I have heard the saying many times before, from rich pasta sauces to sweet banana breads to decadent chocolate cakes, that “it’s my grandma’s family recipe.” The secret to delicious meals passed down through generations, all teaching the next how to mix, chop, sauté, and bake. My friends would learn from their mothers, their mothers would learn from their mothers, and so on and so on. Bon Appétit!
I, on the other hand, was raised by a proud non-cook. My mother did not – and still does not – cook. I grew up on frozen meatloaf, frozen chicken nuggets, frozen fish sticks, frozen french-fries… you get the idea, slaving over a hot stove is not my mom’s idea of fun. But she is only carrying on the tradition in her family, as her mother is also a proud non-cook– there are no recipe cards to pass down, no secret pasta sauces or warm banana breads… And it seemed like I would carry on the family legacy when I went to university and proudly survived four years without turning on the stove.
It wasn’t until a few years ago when I moved in with my boyfriend and his (then) nine-year-old daughter that this all changed. I felt responsible to help provide a healthy, tasty meal for my family and, after burning grilled cheese for dinner one night, I resolved that I would learn how to cook.
My social media-inspired meals
Where to start?
- Find recipes
Learning how to cook with no prior experience feels overwhelming, but there are lots of great resources available on social media.
Facebook: Facebook features fantastic videos of mouth-watering dishes that will take you through the recipe step-by-step. Tasty, a cooking site by Buzzfeed, is one of my favourites.
Pinterest: When I first joined social bookmarking site Pinterest, I used it to scroll through pretty outfits, pretty homes, and pretty food pictures. Little did I know, those pretty food pictures led to pretty great step-by-step instructions on blogs. I started small and kept my search to “easy” or “slow cooker” recipes with minimal ingredients. Nothing too complicated, because I didn’t want to get discouraged. I also explored the “Food and drink” category for great ideas and organized pins into boards so they’d be easy to find later.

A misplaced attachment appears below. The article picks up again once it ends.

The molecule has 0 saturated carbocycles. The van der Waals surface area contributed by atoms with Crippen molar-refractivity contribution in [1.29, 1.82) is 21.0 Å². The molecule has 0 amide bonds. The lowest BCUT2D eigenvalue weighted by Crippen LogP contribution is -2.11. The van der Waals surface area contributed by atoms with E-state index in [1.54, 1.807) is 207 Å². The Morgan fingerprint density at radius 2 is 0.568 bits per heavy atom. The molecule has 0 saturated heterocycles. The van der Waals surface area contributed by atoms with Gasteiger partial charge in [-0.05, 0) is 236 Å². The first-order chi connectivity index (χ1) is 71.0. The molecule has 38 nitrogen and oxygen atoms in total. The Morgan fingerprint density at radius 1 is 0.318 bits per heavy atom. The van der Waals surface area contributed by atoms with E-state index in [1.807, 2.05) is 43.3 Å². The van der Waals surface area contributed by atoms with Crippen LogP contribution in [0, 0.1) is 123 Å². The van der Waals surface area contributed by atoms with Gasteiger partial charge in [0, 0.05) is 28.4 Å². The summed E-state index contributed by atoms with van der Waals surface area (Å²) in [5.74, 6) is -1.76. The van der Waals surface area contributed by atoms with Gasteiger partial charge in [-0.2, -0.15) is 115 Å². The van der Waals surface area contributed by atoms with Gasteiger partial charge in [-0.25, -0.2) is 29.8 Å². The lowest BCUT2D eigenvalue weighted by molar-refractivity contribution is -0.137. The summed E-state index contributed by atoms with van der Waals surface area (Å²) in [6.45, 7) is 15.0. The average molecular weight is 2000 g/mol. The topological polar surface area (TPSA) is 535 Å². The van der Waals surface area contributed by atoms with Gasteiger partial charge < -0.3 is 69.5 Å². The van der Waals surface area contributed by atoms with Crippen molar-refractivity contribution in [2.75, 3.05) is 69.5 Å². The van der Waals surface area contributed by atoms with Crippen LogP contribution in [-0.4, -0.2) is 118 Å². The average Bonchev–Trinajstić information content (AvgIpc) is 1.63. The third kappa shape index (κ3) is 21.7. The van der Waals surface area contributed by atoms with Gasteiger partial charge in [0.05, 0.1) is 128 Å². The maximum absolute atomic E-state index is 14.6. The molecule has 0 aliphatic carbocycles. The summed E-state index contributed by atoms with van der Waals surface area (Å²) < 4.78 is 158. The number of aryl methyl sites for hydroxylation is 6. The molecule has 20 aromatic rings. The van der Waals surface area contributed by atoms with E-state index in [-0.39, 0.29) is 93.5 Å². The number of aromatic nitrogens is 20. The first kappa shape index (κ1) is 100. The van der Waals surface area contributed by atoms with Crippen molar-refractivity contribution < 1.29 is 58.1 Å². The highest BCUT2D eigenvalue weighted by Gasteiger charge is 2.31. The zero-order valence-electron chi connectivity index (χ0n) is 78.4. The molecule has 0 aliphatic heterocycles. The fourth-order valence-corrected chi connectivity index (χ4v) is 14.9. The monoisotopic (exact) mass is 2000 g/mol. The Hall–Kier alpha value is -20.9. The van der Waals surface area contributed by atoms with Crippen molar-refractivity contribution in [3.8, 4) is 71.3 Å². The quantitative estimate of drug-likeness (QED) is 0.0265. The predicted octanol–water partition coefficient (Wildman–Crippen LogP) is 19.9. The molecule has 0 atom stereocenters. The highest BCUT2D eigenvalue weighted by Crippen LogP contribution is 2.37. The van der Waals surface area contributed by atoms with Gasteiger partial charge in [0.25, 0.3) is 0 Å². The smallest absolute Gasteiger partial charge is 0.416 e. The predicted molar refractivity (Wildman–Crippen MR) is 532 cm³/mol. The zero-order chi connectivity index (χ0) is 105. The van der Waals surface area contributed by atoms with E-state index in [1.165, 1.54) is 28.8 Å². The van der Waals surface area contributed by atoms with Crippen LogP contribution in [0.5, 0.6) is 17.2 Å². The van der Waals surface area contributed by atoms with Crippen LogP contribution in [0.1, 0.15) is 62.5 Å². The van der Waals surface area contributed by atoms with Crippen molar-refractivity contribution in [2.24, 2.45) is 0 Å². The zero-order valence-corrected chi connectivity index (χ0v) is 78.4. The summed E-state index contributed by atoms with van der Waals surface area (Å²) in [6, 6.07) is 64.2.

- Ask questions
I found great blogs through Pinterest pins, complete with photos, ingredient lists, and simple step-by-step instructions. One of the first recipes I made was this slow cooker chili, which is still my go-to for camping and ski trips because you can make it in advance and warm it up later.
“The best thing about blogs is the interaction between the blogger and readers.”
But what happens when you’re unsure of a step or your recipe is turning out wrong? The best thing about blogs is the interaction between the blogger and readers. The comment section allows readers to ask any questions they may have and, as a brand new cook, the comment section was really helpful to me—I felt like I had a wise cooking mentor over my shoulder!
- Stay motivated
Learning to cook can be discouraging, because not every recipe turns out like you hoped. One of my first fails was a one-pot meal that turned into a one-pot mess; I added the chicken to the sauce too early, so everything around it burned while the chicken cooked. But making mistakes is how you learn (and I’m starting to improve on timing!)
To stay motivated, I move forward from the failures and highlight the accomplishments. Every time a dish is a success, I take a photo and share it on Instagram using the #learningtocook hashtag. My friends, family and followers are able to see it, and hearing their positive feedback really motivates me to keep trying.
Although my family may feel like we’re in this Ikea commercial, I do often wonder if previous generations would have felt more pride and accomplishment in their meals if they had the opportunity to share it with the world?
While I have a long way to go to being Julia Child, I have come a long way from burning grilled cheese. This past Christmas Eve, I hosted a small dinner with family and made turkey breast with gravy and stuffing, apple and brown sugar pork chops, veggies and potatoes, and a chocolate fudge cake for dessert. I think my father nearly fainted with surprise! But while learning how to cook may seem daunting, everyone has their own cooking mentor thanks to social media.
What is your worst #Pinterestfail (or recipe fail)? Share in the comments below
— Social media posts —
Facebook: While I have a long way to go to being Julia Child, I have come a long way from burning grilled cheese. Learn how I broke free of my family’s tradition of not learning how to cook to pave my own #Pinterest perfect path. Read “How social media became my cooking mentor” here:
Twitter: From burning grilled cheese to #Pinterest perfect meals, learn how social media became my cooking mentor